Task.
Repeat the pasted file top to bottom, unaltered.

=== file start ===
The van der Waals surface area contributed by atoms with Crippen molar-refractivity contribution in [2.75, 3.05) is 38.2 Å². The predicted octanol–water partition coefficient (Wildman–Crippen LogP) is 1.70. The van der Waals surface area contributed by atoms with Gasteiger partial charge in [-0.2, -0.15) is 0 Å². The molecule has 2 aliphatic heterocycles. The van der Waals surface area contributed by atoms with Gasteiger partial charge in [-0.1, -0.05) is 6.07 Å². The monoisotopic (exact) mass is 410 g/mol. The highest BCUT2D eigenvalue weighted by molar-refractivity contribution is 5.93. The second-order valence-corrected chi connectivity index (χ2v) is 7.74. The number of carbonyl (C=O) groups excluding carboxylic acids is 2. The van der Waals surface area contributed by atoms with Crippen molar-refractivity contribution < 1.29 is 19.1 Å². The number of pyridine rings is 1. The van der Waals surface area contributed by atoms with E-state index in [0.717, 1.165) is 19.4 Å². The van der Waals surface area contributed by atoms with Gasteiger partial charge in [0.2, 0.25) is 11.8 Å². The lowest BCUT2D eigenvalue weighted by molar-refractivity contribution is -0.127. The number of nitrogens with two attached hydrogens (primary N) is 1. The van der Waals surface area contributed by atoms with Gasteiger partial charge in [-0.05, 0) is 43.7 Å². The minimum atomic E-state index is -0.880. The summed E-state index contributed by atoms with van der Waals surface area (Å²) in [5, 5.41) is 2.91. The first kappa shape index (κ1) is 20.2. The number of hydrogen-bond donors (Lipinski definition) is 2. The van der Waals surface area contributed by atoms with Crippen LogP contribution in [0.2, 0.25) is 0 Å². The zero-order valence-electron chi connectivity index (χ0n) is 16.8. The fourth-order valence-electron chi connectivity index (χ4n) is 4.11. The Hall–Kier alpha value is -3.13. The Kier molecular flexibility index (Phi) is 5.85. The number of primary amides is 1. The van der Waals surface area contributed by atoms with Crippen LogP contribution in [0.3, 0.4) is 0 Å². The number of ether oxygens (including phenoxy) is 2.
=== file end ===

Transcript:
The van der Waals surface area contributed by atoms with Crippen molar-refractivity contribution in [2.75, 3.05) is 38.2 Å². The predicted octanol–water partition coefficient (Wildman–Crippen LogP) is 1.70. The van der Waals surface area contributed by atoms with Gasteiger partial charge in [-0.2, -0.15) is 0 Å². The molecule has 2 aliphatic heterocycles. The van der Waals surface area contributed by atoms with Gasteiger partial charge in [-0.1, -0.05) is 6.07 Å². The monoisotopic (exact) mass is 410 g/mol. The highest BCUT2D eigenvalue weighted by molar-refractivity contribution is 5.93. The second-order valence-corrected chi connectivity index (χ2v) is 7.74. The number of carbonyl (C=O) groups excluding carboxylic acids is 2. The van der Waals surface area contributed by atoms with Crippen molar-refractivity contribution < 1.29 is 19.1 Å². The number of pyridine rings is 1. The van der Waals surface area contributed by atoms with E-state index in [0.717, 1.165) is 19.4 Å². The van der Waals surface area contributed by atoms with Gasteiger partial charge in [0.2, 0.25) is 11.8 Å². The lowest BCUT2D eigenvalue weighted by molar-refractivity contribution is -0.127. The number of nitrogens with two attached hydrogens (primary N) is 1. The van der Waals surface area contributed by atoms with Gasteiger partial charge in [-0.05, 0) is 43.7 Å². The minimum atomic E-state index is -0.880. The summed E-state index contributed by atoms with van der Waals surface area (Å²) in [5, 5.41) is 2.91. The first kappa shape index (κ1) is 20.2. The number of hydrogen-bond donors (Lipinski definition) is 2. The van der Waals surface area contributed by atoms with Crippen LogP contribution in [0.2, 0.25) is 0 Å². The zero-order valence-electron chi connectivity index (χ0n) is 16.8. The fourth-order valence-electron chi connectivity index (χ4n) is 4.11. The Hall–Kier alpha value is -3.13. The Kier molecular flexibility index (Phi) is 5.85. The number of primary amides is 1. The van der Waals surface area contributed by atoms with Crippen LogP contribution in [0.3, 0.4) is 0 Å². The number of ether oxygens (including phenoxy) is 2.